Further to this, if you decide NOT to accept my offer of settlement of this issue, I would like to make a formal request under the Data Protection Act (1998) for a complete and exhaustive list of all charges made on this account over the last 6 years. As you are no doubt aware, you are afforded 40 days to comply with this request or you must request an extension from the Information Commissioner. If you are of any doubt that this information is covered by the act, may I respectfully draw your attention to the case of Durant v FSA 2003 where the judge ruled that bank statement information is indeed personal information and thus covered under the Data Protection Act. In any event, this information is requested with a view to prospective legal action on my part and therefore would be covered under the same act.

 

Yours faithfully,

 

Richard Simkiss

 

I'm expecting the letter to just be ignored to be honest. My main problem is that if they don't supply me with the appropriate list of charges, i can't make a claim because i don't know what all the charges are!! I've got most of my statements from November 2003, and there have been no penalty charges since July 2004. during this 8 month period I recieved £719.50 of penalty charges, i imagine my penalty charges started around 18 months before this, so really do wonder how much I have forked out in total!!!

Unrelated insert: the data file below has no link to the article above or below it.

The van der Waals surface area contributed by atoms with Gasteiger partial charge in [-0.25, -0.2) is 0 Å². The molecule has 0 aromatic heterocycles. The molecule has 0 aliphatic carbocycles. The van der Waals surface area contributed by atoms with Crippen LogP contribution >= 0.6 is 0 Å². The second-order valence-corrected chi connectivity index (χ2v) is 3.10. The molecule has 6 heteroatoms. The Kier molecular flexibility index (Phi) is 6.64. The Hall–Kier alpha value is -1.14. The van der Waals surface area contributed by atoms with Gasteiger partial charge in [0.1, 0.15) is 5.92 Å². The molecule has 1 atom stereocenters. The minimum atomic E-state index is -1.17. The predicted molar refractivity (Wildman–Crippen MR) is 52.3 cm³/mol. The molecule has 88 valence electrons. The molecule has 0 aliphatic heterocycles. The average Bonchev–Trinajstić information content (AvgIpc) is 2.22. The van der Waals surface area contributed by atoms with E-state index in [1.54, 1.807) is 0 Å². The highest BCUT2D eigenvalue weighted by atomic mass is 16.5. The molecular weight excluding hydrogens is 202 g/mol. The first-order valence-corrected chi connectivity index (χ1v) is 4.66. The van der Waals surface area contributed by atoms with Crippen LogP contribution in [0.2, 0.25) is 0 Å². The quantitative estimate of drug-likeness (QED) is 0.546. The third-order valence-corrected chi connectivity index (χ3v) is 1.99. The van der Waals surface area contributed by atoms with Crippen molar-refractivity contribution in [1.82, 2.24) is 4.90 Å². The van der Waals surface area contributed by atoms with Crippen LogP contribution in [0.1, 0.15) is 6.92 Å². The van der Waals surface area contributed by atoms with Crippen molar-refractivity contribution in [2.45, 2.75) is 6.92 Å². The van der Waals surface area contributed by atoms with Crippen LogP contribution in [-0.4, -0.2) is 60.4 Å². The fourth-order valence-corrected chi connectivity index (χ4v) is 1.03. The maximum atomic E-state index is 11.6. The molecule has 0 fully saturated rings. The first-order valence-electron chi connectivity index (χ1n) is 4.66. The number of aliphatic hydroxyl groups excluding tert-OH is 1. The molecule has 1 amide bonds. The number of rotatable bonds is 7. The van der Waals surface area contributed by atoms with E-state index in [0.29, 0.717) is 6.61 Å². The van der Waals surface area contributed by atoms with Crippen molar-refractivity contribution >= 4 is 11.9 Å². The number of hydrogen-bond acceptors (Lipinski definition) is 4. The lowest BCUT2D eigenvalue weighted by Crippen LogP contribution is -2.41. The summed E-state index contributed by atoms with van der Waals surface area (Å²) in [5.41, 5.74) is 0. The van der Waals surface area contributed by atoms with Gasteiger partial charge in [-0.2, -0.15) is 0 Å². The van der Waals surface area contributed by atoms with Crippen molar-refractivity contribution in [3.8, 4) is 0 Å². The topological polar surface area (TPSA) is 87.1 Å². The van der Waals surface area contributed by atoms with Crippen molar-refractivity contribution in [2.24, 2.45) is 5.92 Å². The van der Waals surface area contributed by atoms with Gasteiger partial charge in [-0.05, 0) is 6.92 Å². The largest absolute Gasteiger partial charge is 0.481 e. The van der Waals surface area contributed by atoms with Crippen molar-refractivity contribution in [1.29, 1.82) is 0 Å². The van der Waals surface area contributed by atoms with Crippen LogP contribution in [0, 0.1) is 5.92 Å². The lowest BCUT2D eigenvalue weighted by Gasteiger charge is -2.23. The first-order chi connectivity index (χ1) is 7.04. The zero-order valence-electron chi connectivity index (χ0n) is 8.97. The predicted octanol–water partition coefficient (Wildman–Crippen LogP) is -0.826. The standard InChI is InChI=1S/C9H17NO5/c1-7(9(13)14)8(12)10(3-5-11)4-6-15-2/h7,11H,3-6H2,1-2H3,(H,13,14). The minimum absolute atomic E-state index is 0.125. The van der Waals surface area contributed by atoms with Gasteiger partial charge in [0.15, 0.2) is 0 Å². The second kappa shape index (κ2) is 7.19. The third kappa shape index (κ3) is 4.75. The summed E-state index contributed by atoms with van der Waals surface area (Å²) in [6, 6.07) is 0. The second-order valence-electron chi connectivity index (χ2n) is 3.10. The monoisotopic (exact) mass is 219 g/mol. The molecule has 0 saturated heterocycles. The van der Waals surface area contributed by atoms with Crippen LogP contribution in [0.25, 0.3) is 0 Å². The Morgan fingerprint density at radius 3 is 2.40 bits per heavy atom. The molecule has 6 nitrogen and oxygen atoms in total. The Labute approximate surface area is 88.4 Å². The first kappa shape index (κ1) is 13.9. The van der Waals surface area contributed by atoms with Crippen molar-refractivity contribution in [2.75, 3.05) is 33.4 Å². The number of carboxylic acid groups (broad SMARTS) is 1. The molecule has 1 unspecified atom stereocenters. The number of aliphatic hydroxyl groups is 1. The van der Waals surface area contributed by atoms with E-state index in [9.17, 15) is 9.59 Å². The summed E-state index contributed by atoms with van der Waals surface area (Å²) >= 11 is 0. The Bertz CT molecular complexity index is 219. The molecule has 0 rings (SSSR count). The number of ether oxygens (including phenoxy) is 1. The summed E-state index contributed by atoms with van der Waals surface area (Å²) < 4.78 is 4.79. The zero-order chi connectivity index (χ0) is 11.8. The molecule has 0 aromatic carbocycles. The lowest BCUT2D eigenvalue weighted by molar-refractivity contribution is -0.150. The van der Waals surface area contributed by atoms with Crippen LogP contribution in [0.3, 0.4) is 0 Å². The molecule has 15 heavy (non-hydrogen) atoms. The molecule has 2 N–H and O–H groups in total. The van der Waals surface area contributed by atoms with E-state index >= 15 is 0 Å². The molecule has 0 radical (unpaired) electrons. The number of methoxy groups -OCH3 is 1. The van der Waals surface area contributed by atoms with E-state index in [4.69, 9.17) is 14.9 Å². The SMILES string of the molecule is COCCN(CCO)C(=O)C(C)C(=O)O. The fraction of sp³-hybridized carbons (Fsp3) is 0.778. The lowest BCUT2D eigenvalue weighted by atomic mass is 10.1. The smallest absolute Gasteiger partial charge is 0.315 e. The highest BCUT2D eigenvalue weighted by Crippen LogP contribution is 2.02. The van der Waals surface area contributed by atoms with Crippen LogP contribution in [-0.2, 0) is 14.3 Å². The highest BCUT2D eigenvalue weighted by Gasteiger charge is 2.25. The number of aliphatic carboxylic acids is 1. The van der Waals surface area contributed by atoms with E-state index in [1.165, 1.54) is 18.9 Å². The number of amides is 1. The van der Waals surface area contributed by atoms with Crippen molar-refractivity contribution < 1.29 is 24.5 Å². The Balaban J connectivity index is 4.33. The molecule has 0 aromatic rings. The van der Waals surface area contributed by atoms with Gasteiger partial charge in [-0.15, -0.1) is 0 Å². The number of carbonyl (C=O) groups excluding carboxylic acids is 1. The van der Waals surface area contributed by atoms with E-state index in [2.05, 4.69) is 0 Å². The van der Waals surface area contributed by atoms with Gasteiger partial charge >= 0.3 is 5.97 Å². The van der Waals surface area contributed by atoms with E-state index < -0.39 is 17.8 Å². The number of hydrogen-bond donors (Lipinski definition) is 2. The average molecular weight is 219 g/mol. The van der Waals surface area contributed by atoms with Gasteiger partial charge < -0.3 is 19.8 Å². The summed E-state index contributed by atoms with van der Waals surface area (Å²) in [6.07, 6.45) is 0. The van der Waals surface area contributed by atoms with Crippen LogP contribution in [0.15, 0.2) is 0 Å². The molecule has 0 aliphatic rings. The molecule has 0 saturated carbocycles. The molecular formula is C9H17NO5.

I was right to address the letter to my local branch wasn't I? Of course I sent it recorded delivery... Just worked out that during the 8 month period for which i have statements showing charges, I was averaging £3 a day in penalty charges!!!! I'm determined to take this as far as possible to get my charges back.

 

Any comments, advice and encouragement will be thoroughly appreciated as I feel a tad lost at sea with all the legal stuff... in return i'll keep you all updated with the proceedings.

 

 

Cheers Guys,

 

Rich.